Another peasant from this village, Iljasa Saliu, who is a publicist, says this suffering caravan is the true face of Macedonia, referring to institutions whose inadequate response had agitated the local population in Llojane. “According to some information from the villagers themselves, their number is assumed to be 300, with occasional changes, while the number a year ago seemed to be twice as high,” said Sali.
He claims that among these immigrants, there are thosewho see themselves as guides – couriers to the Western European countries who know the terrain and languages spoken in these regions. “That, we were able to understand based on the fact that three consecutive years we have seen the same people, perhaps brilliantly integrated among the inhabitants of Llojane and it wasn’t any trouble to note who is involved in this trade,” said Sali. The responsible authority, namely the Ministry of Internal Affairs, is viewed as a failure in the eyes of the villagers of Llojane, while many of them doubt that even among the blue uniforms are any who benefit.
“Many times we have informed the police of Mateç and of Kumanovo, but nothing. They come just to show up, they take 10 to 15 immigrants, they send them to Kumanovo only to set them free after 4 to 5 hours and return them back to Llojane,” says Mehmeti, the head of the villagers of Llojane. Residents say they have provided the police with all information needed for the cases they have spotted, namely the name of the taxi company from Gevgelija, and other one from Kumanovo, which bring the immigrants to the entrance point of the village. However, nothing has been done.
670 applied for asylum, 12 persons have been approved
Competent state institutions claim they will take measures to deport all those who illegally entered the territory of Macedonia. The spokesman of the Macedonian Ministry of Internal Affairs, Ivo Kotevski, told local media that the police will respond if there are people who have entered Macedonia illegally. He explained that any person who is illegally in Macedonia is placed in the Transit Centre for Foreigners when caught by police. “If they seek asylum, they are sent to be taken care of in the center of asylum seekers.”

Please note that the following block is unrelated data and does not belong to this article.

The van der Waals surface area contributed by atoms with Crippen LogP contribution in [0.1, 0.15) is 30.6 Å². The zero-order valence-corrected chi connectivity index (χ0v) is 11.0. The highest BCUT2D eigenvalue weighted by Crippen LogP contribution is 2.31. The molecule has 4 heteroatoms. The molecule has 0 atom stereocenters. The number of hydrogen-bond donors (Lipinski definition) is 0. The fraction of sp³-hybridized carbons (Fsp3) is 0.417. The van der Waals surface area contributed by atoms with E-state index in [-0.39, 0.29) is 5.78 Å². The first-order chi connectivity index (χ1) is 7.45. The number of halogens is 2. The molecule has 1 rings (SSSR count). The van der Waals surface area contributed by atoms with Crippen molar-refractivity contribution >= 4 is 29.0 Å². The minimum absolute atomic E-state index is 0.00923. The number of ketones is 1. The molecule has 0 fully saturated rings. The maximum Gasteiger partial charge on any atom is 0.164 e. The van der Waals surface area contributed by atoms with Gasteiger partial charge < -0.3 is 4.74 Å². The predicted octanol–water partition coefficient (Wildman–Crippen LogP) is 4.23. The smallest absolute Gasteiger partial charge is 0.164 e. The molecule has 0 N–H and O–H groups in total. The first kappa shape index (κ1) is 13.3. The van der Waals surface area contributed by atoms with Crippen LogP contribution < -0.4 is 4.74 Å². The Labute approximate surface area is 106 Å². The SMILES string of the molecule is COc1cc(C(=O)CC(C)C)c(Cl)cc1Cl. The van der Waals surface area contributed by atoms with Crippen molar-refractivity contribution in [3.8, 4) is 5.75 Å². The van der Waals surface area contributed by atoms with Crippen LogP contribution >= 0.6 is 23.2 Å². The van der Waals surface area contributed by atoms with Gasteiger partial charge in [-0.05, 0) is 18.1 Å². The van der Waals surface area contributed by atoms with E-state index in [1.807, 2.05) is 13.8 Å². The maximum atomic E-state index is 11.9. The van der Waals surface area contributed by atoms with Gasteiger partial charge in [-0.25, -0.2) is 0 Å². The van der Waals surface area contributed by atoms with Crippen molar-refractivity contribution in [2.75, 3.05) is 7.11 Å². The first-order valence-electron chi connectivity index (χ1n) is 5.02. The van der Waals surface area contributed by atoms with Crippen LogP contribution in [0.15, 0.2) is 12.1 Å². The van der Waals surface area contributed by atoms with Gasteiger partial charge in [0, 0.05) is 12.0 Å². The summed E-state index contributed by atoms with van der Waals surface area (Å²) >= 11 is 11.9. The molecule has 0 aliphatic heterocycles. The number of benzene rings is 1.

Meanwhile, only 63 people are currently stationed in the center for asylum seekers in Skopje, according to official data. Most of them were headed for EU countries, but have ended up in Macedonia. Although the center has been functioning since 2008, 670 persons were there in 2011 alone, most of them from Afghanistan. The number of those seeking asylum in Macedonia this year has increased to five times more than in previous years. But statistics show that, since 2005 until now, only 12 persons have been granted asylum.
In Albania with falsified passports
While Macedonia is still easily passable place for immigrants and heaven for traffickers of human beings, Albania seems to have added measures to prevent this illegal trade. But, it’s not enough.
Albanian police officers try to persuade us that foreign immigrants cannot go to European countries using the Albanian coast as a crossing point. According to them, the Albanian coast is strictly monitored and they have destroyed all of the trafficking networks with vessels. But the response given in written form by an official source at the Albanian State Police after our request was followed by a series of events in late November and early December, where groups of Afghan illegal immigrants, Pakistanis or Iranians were caught on the Italian coast, after the boat had left Albania. Additionally, in Kapshtica, on the border with Greece, four Afghans were found hidden in a truck and captured. Also found with them was an Iranian citizen with falsified documents that he had been issued in Athens.